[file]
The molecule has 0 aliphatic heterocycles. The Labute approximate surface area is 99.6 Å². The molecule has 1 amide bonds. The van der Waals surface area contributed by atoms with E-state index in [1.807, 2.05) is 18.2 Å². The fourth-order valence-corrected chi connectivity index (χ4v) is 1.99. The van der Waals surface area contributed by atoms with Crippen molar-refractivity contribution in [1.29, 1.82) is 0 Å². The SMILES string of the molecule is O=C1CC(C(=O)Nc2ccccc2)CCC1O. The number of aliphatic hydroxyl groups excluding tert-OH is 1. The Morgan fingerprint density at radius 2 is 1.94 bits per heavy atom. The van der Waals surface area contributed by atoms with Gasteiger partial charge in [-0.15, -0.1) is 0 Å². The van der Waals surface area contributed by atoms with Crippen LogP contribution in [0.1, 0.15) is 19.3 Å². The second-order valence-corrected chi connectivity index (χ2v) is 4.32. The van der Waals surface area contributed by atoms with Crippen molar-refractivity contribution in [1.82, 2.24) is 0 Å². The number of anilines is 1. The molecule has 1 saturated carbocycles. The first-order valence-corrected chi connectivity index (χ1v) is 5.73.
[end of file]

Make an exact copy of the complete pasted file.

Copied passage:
The molecule has 0 aliphatic heterocycles. The Labute approximate surface area is 99.6 Å². The molecule has 1 amide bonds. The van der Waals surface area contributed by atoms with E-state index in [1.807, 2.05) is 18.2 Å². The fourth-order valence-corrected chi connectivity index (χ4v) is 1.99. The van der Waals surface area contributed by atoms with Crippen molar-refractivity contribution in [1.29, 1.82) is 0 Å². The SMILES string of the molecule is O=C1CC(C(=O)Nc2ccccc2)CCC1O. The number of aliphatic hydroxyl groups excluding tert-OH is 1. The Morgan fingerprint density at radius 2 is 1.94 bits per heavy atom. The van der Waals surface area contributed by atoms with Gasteiger partial charge in [-0.15, -0.1) is 0 Å². The van der Waals surface area contributed by atoms with Crippen LogP contribution in [0.1, 0.15) is 19.3 Å². The second-order valence-corrected chi connectivity index (χ2v) is 4.32. The van der Waals surface area contributed by atoms with Crippen molar-refractivity contribution in [1.82, 2.24) is 0 Å². The number of anilines is 1. The molecule has 1 saturated carbocycles. The first-order valence-corrected chi connectivity index (χ1v) is 5.73.